Definitions for ROT13
This page provides all possible meanings and translations of the word ROT13
ROT13 is a simple letter substitution cipher that replaces a letter with the letter 13 letters after it in the alphabet. ROT13 is an example of the Caesar cipher, developed in ancient Rome. In the basic Latin alphabet, ROT13 is its own inverse; that is, to undo ROT13, the same algorithm is applied, so the same action can be used for encoding and decoding. The algorithm provides no cryptographic security, and is often cited as a canonical example of weak encryption. ROT13 is used in online forums as a means of hiding spoilers, punchlines, puzzle solutions, and offensive materials from the casual glance. ROT13 has been described as the "Usenet equivalent of a magazine printing the answer to a quiz upside down". ROT13 has inspired a variety of letter and word games on-line, and is frequently mentioned in newsgroup conversations.
The New Hacker's Dictionary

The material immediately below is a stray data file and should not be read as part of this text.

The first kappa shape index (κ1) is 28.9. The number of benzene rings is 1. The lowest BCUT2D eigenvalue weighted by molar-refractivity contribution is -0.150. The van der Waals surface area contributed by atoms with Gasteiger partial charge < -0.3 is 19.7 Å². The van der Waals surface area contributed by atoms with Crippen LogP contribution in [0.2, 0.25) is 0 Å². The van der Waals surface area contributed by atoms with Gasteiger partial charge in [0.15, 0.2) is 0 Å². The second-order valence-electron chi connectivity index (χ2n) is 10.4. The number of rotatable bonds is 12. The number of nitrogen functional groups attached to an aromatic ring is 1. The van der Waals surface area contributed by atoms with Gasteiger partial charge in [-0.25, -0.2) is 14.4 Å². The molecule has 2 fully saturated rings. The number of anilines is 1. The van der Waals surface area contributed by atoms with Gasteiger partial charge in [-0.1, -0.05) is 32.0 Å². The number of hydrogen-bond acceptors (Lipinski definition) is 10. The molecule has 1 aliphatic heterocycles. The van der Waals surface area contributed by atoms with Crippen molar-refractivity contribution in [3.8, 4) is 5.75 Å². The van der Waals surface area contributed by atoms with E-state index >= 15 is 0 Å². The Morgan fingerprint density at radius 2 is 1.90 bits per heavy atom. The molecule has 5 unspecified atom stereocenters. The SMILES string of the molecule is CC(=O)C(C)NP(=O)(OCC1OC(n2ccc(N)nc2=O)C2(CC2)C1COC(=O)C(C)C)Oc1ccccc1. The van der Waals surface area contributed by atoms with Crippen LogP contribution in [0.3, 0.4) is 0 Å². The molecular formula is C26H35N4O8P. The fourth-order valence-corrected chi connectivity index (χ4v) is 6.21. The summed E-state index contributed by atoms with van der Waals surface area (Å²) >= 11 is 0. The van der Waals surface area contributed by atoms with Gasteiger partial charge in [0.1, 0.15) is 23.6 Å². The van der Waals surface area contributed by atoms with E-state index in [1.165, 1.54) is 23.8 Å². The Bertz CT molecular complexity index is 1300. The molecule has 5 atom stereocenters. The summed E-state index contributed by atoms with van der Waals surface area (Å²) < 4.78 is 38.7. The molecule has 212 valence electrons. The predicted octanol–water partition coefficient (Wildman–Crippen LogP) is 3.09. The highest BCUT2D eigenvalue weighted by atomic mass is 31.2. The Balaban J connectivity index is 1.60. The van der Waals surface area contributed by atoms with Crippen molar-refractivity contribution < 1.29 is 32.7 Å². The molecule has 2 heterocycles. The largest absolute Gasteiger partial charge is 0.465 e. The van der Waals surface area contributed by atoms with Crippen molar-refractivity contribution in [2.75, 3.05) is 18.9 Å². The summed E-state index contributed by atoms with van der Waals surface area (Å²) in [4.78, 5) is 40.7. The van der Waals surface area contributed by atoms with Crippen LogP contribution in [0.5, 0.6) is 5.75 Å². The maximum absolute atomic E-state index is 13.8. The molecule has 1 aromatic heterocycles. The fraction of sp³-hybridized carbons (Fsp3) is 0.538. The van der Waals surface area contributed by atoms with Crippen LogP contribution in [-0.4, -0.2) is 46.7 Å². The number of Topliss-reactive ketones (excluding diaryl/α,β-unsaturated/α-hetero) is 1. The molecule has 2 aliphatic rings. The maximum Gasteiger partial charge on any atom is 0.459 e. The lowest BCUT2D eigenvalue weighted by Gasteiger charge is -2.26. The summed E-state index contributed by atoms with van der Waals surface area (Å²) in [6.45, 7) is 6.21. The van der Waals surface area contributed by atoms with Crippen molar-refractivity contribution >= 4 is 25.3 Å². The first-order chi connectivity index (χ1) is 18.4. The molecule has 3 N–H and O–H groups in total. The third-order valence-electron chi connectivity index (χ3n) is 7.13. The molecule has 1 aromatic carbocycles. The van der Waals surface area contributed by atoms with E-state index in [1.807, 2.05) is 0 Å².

[Usenet: from ‘rotate alphabet 13 places’] The simple Caesar-cypher encryption that replaces each English letter with the one 13 places forward or back along the alphabet, so that “The butler did it!” becomes “Gur ohgyre qvq vg!” Most Usenet news reading and posting programs include a rot13 feature. It is used to enclose the text in a sealed wrapper that the reader must choose to open — e.g., for posting things that might offend some readers, or spoilers. A major advantage of rot13 over rot(N) for other N is that it is self-inverse, so the same code can be used for encoding and decoding. See also spoiler space, which has partly displaced rot13 since non-Unix-based newsreaders became common.
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